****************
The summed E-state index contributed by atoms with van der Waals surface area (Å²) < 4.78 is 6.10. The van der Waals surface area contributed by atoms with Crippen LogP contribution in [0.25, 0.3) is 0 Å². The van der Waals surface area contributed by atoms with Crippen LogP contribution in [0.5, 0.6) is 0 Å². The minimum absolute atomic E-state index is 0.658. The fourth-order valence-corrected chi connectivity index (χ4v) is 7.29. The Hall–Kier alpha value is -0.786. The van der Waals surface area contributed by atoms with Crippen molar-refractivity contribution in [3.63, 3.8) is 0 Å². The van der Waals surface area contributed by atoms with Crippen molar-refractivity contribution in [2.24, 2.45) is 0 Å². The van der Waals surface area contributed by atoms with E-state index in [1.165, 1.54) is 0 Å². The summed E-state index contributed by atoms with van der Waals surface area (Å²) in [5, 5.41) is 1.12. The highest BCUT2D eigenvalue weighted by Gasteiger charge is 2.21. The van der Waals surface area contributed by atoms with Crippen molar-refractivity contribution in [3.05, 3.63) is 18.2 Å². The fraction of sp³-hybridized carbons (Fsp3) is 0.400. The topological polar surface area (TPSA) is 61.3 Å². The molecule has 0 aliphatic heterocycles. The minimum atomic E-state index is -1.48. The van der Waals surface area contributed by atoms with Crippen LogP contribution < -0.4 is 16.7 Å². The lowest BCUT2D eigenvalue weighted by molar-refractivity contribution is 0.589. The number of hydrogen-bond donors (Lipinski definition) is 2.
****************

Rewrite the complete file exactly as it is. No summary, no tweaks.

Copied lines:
The summed E-state index contributed by atoms with van der Waals surface area (Å²) < 4.78 is 6.10. The van der Waals surface area contributed by atoms with Crippen LogP contribution in [0.25, 0.3) is 0 Å². The van der Waals surface area contributed by atoms with Crippen LogP contribution in [0.5, 0.6) is 0 Å². The minimum absolute atomic E-state index is 0.658. The fourth-order valence-corrected chi connectivity index (χ4v) is 7.29. The Hall–Kier alpha value is -0.786. The van der Waals surface area contributed by atoms with Crippen molar-refractivity contribution in [3.63, 3.8) is 0 Å². The van der Waals surface area contributed by atoms with Crippen molar-refractivity contribution in [2.24, 2.45) is 0 Å². The van der Waals surface area contributed by atoms with E-state index in [1.165, 1.54) is 0 Å². The summed E-state index contributed by atoms with van der Waals surface area (Å²) in [5, 5.41) is 1.12. The highest BCUT2D eigenvalue weighted by Gasteiger charge is 2.21. The van der Waals surface area contributed by atoms with Crippen molar-refractivity contribution in [3.05, 3.63) is 18.2 Å². The fraction of sp³-hybridized carbons (Fsp3) is 0.400. The topological polar surface area (TPSA) is 61.3 Å². The molecule has 0 aliphatic heterocycles. The minimum atomic E-state index is -1.48. The van der Waals surface area contributed by atoms with Crippen LogP contribution < -0.4 is 16.7 Å². The lowest BCUT2D eigenvalue weighted by molar-refractivity contribution is 0.589. The number of hydrogen-bond donors (Lipinski definition) is 2.